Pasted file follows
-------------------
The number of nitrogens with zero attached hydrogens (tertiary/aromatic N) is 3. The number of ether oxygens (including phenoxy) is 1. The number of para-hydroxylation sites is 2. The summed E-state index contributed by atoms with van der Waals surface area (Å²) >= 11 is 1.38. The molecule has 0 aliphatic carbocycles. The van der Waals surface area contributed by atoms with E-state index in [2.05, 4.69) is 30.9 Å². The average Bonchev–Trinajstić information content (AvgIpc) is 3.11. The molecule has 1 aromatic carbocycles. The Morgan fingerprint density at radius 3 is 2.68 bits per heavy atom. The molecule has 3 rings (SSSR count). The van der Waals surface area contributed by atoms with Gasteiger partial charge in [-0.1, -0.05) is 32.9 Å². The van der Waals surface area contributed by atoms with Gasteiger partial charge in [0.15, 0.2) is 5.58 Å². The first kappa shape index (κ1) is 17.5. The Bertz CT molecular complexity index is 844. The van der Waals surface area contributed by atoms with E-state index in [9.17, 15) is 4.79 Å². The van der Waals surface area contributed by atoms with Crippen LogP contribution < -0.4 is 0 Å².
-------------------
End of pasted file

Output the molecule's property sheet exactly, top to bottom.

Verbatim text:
The number of nitrogens with zero attached hydrogens (tertiary/aromatic N) is 3. The number of ether oxygens (including phenoxy) is 1. The number of para-hydroxylation sites is 2. The summed E-state index contributed by atoms with van der Waals surface area (Å²) >= 11 is 1.38. The molecule has 0 aliphatic carbocycles. The van der Waals surface area contributed by atoms with E-state index in [2.05, 4.69) is 30.9 Å². The average Bonchev–Trinajstić information content (AvgIpc) is 3.11. The molecule has 1 aromatic carbocycles. The Morgan fingerprint density at radius 3 is 2.68 bits per heavy atom. The molecule has 3 rings (SSSR count). The van der Waals surface area contributed by atoms with Gasteiger partial charge in [-0.1, -0.05) is 32.9 Å². The van der Waals surface area contributed by atoms with Gasteiger partial charge in [0.15, 0.2) is 5.58 Å². The first kappa shape index (κ1) is 17.5. The Bertz CT molecular complexity index is 844. The van der Waals surface area contributed by atoms with E-state index in [9.17, 15) is 4.79 Å². The van der Waals surface area contributed by atoms with Crippen LogP contribution < -0.4 is 0 Å².